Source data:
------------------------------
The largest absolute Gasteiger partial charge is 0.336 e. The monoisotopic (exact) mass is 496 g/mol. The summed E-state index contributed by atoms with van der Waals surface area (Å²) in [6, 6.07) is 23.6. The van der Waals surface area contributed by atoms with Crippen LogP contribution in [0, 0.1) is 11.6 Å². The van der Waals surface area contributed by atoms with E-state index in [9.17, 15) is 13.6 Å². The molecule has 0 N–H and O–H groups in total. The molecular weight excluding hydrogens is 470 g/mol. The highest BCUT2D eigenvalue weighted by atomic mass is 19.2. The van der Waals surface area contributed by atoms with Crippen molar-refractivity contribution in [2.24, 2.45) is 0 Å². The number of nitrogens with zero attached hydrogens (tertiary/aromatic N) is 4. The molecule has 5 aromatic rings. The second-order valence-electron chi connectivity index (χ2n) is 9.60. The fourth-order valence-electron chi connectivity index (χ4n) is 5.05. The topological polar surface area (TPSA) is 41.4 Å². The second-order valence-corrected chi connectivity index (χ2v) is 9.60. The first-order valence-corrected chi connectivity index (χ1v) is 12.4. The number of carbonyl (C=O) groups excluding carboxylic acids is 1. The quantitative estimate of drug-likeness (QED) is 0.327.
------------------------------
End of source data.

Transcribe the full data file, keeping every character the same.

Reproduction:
The largest absolute Gasteiger partial charge is 0.336 e. The monoisotopic (exact) mass is 496 g/mol. The summed E-state index contributed by atoms with van der Waals surface area (Å²) in [6, 6.07) is 23.6. The van der Waals surface area contributed by atoms with Crippen LogP contribution in [0, 0.1) is 11.6 Å². The van der Waals surface area contributed by atoms with E-state index in [9.17, 15) is 13.6 Å². The molecule has 0 N–H and O–H groups in total. The molecular weight excluding hydrogens is 470 g/mol. The highest BCUT2D eigenvalue weighted by atomic mass is 19.2. The van der Waals surface area contributed by atoms with Crippen molar-refractivity contribution in [2.24, 2.45) is 0 Å². The number of nitrogens with zero attached hydrogens (tertiary/aromatic N) is 4. The molecule has 5 aromatic rings. The second-order valence-electron chi connectivity index (χ2n) is 9.60. The fourth-order valence-electron chi connectivity index (χ4n) is 5.05. The topological polar surface area (TPSA) is 41.4 Å². The second-order valence-corrected chi connectivity index (χ2v) is 9.60. The first-order valence-corrected chi connectivity index (χ1v) is 12.4. The number of carbonyl (C=O) groups excluding carboxylic acids is 1. The quantitative estimate of drug-likeness (QED) is 0.327.